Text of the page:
Curbing the flammability of epoxy resin

In a paper to be published in a forthcoming issue of Nano, a team of researchers from Henan University have investigated the flame retardant performance of epoxy resin using a boron nitride nanosheet decorated with cobalt ...

Formation of the moon brought water to Earth

The Earth is unique in our solar system: It is the only terrestrial planet with a large amount of water and a relatively large moon, which stabilizes the Earth's axis. Both were essential for Earth to develop life. Planetologists ...

Technique streamlines fabrication of 2-D circuits

Exotic 2-D materials hold great promise for creating atom-thin circuits that could power flexible electronics, optoelectronics, and other next-generation devices. But fabricating complex 2-D circuits requires multiple time-consuming, ...

Hybrid material may outperform graphene in several applications

Materials that are hybrid constructions (combining organic and inorganic precursors) and quasi-two-dimensional (with malleable and highly compactable molecular structures) are on the rise in several technological applications, ...

Phase transition dynamics in two-dimensional materials

Scientists from National University of Singapore have discovered the mechanism involved when transition metal dichalcogenides on metallic substrates transform from the semiconducting 1H-phase to the quasi-metallic 1T'-phase.

Nano-infused ceramic could report on its own health

A ceramic that becomes more electrically conductive under elastic strain and less conductive under plastic strain could lead to a new generation of sensors embedded into structures like buildings, bridges and aircraft able ...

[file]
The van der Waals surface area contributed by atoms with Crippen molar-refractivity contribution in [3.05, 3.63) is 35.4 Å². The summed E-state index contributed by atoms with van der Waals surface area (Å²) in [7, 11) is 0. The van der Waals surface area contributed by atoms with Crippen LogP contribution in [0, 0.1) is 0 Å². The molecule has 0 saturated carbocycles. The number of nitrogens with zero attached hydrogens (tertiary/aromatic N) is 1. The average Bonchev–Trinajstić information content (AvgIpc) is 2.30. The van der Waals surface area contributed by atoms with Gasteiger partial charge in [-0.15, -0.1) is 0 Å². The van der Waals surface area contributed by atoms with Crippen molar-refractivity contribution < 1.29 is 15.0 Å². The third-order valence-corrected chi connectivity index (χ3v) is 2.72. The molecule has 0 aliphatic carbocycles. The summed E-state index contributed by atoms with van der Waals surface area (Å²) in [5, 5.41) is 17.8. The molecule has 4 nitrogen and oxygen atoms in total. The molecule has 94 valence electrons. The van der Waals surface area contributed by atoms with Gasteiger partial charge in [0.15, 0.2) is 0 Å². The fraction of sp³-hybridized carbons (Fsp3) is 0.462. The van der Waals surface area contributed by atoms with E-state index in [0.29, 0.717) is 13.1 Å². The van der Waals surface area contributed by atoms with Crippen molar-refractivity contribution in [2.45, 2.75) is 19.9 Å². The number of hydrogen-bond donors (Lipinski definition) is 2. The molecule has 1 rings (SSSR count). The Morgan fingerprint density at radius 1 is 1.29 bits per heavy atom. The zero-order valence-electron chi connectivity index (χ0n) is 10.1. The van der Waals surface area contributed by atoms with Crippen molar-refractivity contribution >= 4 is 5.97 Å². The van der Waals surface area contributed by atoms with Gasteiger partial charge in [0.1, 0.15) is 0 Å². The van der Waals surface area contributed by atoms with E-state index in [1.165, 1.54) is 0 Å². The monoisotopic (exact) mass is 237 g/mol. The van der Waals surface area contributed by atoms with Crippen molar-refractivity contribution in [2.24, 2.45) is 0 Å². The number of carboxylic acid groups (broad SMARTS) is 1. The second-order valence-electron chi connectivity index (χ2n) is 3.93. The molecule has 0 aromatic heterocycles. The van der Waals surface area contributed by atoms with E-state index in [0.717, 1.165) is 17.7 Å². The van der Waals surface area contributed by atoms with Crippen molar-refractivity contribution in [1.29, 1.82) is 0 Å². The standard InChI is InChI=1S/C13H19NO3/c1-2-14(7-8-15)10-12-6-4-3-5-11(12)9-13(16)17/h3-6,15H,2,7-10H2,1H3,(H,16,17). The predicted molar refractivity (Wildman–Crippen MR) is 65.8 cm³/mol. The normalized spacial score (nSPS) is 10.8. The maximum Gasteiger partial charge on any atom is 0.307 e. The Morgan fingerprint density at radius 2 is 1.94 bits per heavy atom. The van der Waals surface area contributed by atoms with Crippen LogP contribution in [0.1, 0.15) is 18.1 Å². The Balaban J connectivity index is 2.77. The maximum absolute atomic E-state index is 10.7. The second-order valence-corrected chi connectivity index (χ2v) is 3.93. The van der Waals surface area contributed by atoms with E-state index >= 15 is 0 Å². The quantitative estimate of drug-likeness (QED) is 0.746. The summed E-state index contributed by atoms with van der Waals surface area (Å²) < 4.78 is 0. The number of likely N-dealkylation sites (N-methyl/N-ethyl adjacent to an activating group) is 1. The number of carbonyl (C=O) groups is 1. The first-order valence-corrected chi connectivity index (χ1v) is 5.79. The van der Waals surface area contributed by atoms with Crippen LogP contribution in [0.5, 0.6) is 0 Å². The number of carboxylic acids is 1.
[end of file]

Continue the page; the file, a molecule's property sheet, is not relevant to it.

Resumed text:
A newly discovered catalyst promises cheaper hydrogen production

A new catalyst could dramatically decrease the cost of producing hydrogen, one of the cleanest renewable fuels. Based on molybdenum sulfide, the catalyst was developed by a group at the A*STAR Institute of Materials Research ...

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Molybdenum ( /ˌmɒlɪbˈdiːnəm/ mol-ib-dee-nəm or /məˈlɪbdɨnəm/ mə-lib-di-nəm), is a Group 6 chemical element with the symbol Mo and atomic number 42. The name is from Neo-Latin Molybdaenum, from Ancient Greek Μόλυβδος molybdos, meaning lead, itself proposed as a loanword from Anatolian Luvian and Lydian languages, since its ores were confused with lead ores. The free element, which is a silvery metal, has the sixth-highest melting point of any element. It readily forms hard, stable carbides, and for this reason it is often used in high-strength steel alloys. Molybdenum does not occur as a free metal on Earth, but rather in various oxidation states in minerals. Industrially, molybdenum compounds are used in high-pressure and high-temperature applications, as pigments and catalysts.

Molybdenum minerals have long been known, but the element was "discovered" (in the sense of differentiating it as a new entity from the mineral salts of other metals) in 1778 by Carl Wilhelm Scheele. The metal was first isolated in 1781 by Peter Jacob Hjelm.

Most molybdenum compounds have low solubility in water, but the molybdate ion MoO42− is soluble and forms when molybdenum-containing minerals are in contact with oxygen and water.

Molybdenum-containing enzymes are used as catalysts by some bacteria to break the chemical bond in atmospheric molecular nitrogen, allowing biological nitrogen fixation. At least 50 molybdenum-containing enzymes are now known in bacteria and animals, though only the bacterial and cyanobacterial enzymes are involved in nitrogen fixation. Owing to the diverse functions of the remainder of the enzymes, molybdenum is a required element for life in higher organisms (eukaryotes), though not in all bacteria.

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